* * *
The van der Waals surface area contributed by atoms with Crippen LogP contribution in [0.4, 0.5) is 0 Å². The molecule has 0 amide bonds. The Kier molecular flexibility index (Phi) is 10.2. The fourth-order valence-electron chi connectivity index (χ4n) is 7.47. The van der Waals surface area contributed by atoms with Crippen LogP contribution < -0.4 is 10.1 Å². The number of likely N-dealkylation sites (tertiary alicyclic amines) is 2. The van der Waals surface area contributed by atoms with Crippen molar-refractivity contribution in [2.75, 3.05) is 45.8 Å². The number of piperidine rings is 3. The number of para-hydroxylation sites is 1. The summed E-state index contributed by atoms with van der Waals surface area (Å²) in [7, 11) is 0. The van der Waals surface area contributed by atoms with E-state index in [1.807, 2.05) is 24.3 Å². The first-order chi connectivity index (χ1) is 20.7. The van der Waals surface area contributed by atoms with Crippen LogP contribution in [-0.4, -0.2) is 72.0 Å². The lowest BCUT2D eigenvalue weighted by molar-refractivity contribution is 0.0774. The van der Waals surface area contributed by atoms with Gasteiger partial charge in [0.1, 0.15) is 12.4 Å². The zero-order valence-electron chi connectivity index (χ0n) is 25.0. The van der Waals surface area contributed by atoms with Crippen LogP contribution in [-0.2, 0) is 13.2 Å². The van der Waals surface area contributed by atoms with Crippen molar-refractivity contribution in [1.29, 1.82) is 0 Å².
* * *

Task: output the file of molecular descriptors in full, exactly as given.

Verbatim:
The van der Waals surface area contributed by atoms with Crippen LogP contribution in [0.4, 0.5) is 0 Å². The molecule has 0 amide bonds. The Kier molecular flexibility index (Phi) is 10.2. The fourth-order valence-electron chi connectivity index (χ4n) is 7.47. The van der Waals surface area contributed by atoms with Crippen LogP contribution < -0.4 is 10.1 Å². The number of likely N-dealkylation sites (tertiary alicyclic amines) is 2. The van der Waals surface area contributed by atoms with Crippen molar-refractivity contribution in [2.75, 3.05) is 45.8 Å². The number of piperidine rings is 3. The number of para-hydroxylation sites is 1. The summed E-state index contributed by atoms with van der Waals surface area (Å²) in [7, 11) is 0. The van der Waals surface area contributed by atoms with E-state index in [1.807, 2.05) is 24.3 Å². The first-order chi connectivity index (χ1) is 20.7. The van der Waals surface area contributed by atoms with Crippen LogP contribution in [-0.4, -0.2) is 72.0 Å². The lowest BCUT2D eigenvalue weighted by molar-refractivity contribution is 0.0774. The van der Waals surface area contributed by atoms with Gasteiger partial charge in [0.1, 0.15) is 12.4 Å². The zero-order valence-electron chi connectivity index (χ0n) is 25.0. The van der Waals surface area contributed by atoms with Crippen LogP contribution in [-0.2, 0) is 13.2 Å². The van der Waals surface area contributed by atoms with Crippen molar-refractivity contribution in [1.29, 1.82) is 0 Å².